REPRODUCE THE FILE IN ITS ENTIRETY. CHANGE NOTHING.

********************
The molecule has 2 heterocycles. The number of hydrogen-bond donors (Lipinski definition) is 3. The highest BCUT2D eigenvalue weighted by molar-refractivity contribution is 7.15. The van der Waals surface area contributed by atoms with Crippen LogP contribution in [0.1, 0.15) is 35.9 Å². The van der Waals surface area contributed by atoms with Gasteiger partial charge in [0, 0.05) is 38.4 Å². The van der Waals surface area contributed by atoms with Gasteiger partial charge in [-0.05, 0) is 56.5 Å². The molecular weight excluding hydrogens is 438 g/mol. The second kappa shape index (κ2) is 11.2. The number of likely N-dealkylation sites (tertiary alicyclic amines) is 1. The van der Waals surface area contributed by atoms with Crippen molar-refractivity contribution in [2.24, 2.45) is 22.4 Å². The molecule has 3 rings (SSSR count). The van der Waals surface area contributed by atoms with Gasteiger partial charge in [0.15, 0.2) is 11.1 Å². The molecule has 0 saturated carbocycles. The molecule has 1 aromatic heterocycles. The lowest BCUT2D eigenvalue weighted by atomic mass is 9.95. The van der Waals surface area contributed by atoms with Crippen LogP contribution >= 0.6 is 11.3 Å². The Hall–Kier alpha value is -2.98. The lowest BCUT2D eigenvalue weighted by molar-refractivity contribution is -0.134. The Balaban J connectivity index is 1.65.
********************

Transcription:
The molecule has 2 heterocycles. The number of hydrogen-bond donors (Lipinski definition) is 3. The highest BCUT2D eigenvalue weighted by molar-refractivity contribution is 7.15. The van der Waals surface area contributed by atoms with Crippen LogP contribution in [0.1, 0.15) is 35.9 Å². The van der Waals surface area contributed by atoms with Gasteiger partial charge in [0, 0.05) is 38.4 Å². The van der Waals surface area contributed by atoms with Gasteiger partial charge in [-0.05, 0) is 56.5 Å². The molecular weight excluding hydrogens is 438 g/mol. The second kappa shape index (κ2) is 11.2. The number of likely N-dealkylation sites (tertiary alicyclic amines) is 1. The van der Waals surface area contributed by atoms with Crippen molar-refractivity contribution in [2.24, 2.45) is 22.4 Å². The molecule has 3 rings (SSSR count). The van der Waals surface area contributed by atoms with Gasteiger partial charge in [0.15, 0.2) is 11.1 Å². The molecule has 0 saturated carbocycles. The molecule has 1 aromatic heterocycles. The lowest BCUT2D eigenvalue weighted by atomic mass is 9.95. The van der Waals surface area contributed by atoms with Crippen LogP contribution >= 0.6 is 11.3 Å². The Hall–Kier alpha value is -2.98. The lowest BCUT2D eigenvalue weighted by molar-refractivity contribution is -0.134. The Balaban J connectivity index is 1.65.